Um, the Bible. In graduate school, I taught Humanities 101, and one of the texts was Genesis. I bought a Bible for the occasion. I read Genesis. But it seemed I should probably read the rest, too, so one hot summer afternoon I sat in my apartment and basically skimmed the entire Bible, fruit to nuts. It was like that cartoon series, 30-Seconds Bunnies Theatre, a very sped-up version indeed. I was mostly annoyed that in my version, Jesus's words were in red (which seemed typographically intrusive), and I was surprised by how long everyone seemed to live.

Book you're an evangelist for:

Probably it would be good to ask my students. I think I always find a reason to suggest they read Edward P. Jones, for instance. He is a master. But I also panic if someone hasn't read Lives of the Saints by Nancy Lemann. I love that book so much. It's the most beautiful voice, so funny. It's all about New Orleans and love and tragedy. This is the first sentence: "All in all Henry Laines' wedding was one of the worst events in my experience, tragic in society."

Book you've bought for the cover:

Cover and title count? I remember going to the Gotham Book Mart in New York City when I was in college, ready to try some new things. I bought How German Is It by Walter Abish. There is an odd man on an odd horse in the water on the cover. It's a black-and-white photograph (the classic New Directions look). I think I was going for intellectual avant-garde, or I might have been investigating the German part of me. I'm also partial to horses, especially odd, possibly ironic horses. The book is still out there--it won the 1981 Pen/Faulkner Award for Fiction.

Book that changed your life:

At Swim-Two-Birds by Flann O'Brien. This book is a hilarious, foolish, brilliant Irish masterpiece. My writing professor in college first suggested it. A coming-of-age novel, kind of, At Swim-Two-Birds is an immersion into the playfulness of language and the imagination. There is a lot of underage drinking. It was one of my first encounters with fiction that's intensely engaging as story but also aware of itself as artifice.

Favorite line from a book:

Let's just say there are a lot of cool passages in One Hundred Years of Solitude, but last night I read and loved this: "[Úrsula] knew with so much certainty the location of everything that she herself forgot that she was blind at times. On one occasion Fernanda had the whole house upset because she had lost her wedding ring, and Úrsula found it on a shelf in the children's bedroom. Quite simply, while the others were going carelessly all about, she watched them with her four senses so that they never took her by surprise, and after some time she discovered that every member of the family, without realizing it, repeated the same path every day, the same actions, and almost repeated the same words at the same hour. Only when they deviated from meticulous routine did they run the risk of losing something."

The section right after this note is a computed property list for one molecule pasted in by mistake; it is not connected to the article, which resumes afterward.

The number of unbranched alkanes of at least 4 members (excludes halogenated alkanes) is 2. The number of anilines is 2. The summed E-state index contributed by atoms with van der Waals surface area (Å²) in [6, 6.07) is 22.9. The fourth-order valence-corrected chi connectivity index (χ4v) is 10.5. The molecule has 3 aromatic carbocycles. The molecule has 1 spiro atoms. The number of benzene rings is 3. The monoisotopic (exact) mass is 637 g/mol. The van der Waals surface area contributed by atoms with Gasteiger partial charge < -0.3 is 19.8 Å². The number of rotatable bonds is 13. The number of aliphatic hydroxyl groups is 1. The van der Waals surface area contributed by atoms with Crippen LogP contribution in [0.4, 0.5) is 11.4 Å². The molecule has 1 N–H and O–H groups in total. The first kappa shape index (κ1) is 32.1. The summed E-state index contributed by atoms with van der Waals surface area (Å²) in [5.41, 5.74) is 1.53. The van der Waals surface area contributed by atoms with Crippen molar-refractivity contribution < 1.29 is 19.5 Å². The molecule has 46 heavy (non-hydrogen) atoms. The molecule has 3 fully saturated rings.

Book you most want to read again for the first time:

The Remains of the Day by Kazuo Ishiguro. I was stunned by this book when I first read it. It's one of those situations where you have no idea quite how dark the clouds are getting, how deeply invested you are in a character, until the end, when it dawns on you, and you are slain.


Book Review

Children's Review: The Honest Truth

The Honest Truth by Dan Gemeinhart (Scholastic Press, $16.99 hardcover, 240p., ages 8-12, 9780545665735, January 27, 2015)

Debut novelist Dan Gemeinhart will have readers at the edge of their seats with this story of a 12-year-old determined to carry out his promise to his grandfather: to climb Mt. Rainier.

The last thing Mark suffers from is self-pity. Readers discover early on that he was diagnosed with cancer at age five, that it went into remission, and now it's back. His best friend, Jessica Rodriguez, has stuck by him through it all, and this platonic, enduring friendship at the center of the story buoys both Mark and readers. Mark's first-person narrative alternates with the third-person account from Jessie's perspective.

"The mountain was calling me," Mark begins. "I had to run away." At first, readers don't know how urgent Mark's quest is. He packs up his spotted dog, Beau, and some supplies and heads to the station. He buys two tickets from Wenatchee, Wash., to Spokane as a decoy, then walks around the corner to the train platform and waits for the one bound for Seattle.

Mark smashes his grandfather's pocket watch ("Tick. Tick. Tick. Time, running out"). They were supposed to make this trip together, but just as Mark started feeling better, his grandfather got sick. Now it was up to Mark to complete their dream. Gemeinhart puts forth no romantic notions of going it alone: Mark gets beaten up and robbed, sleeps on the streets and gets kicked off a bus on which he stows away. And all along his illness drags him down ("the headache was gnawing on my brain with rusty razor teeth"). But strangers also show him kindness along his journey, Beau's loyalty remains unshakable, and Mark's determination keeps him going.

Readers may feel as much empathy for Jessie as they do Mark. Throughout their friendship, they've written haiku to each other, leaving the poems tucked in secret places known only to them. Jessie is the only one who knows where Mark may be headed, and as Mark's parents start to unravel and a storm threatens, Jessie is faced with a dilemma: Does she keep her friend's secret, or aid in a rescue he may not want? ("What should a friend do?/ How to help, when helping and/ hurting are the same?" she writes.)

Gemeinhart makes each step up the seemingly unscalable mountain feel authentic. Give this to fans of Gary Paulsen's Hatchet for its boy (and dog) against nature plot line. --Jennifer M. Brown, children's editor, Shelf Awareness

Shelf Talker: For fans of Gary Paulsen's Hatchet, this debut novel featuring boy (and dog) against nature will have readers at the edge of their seats.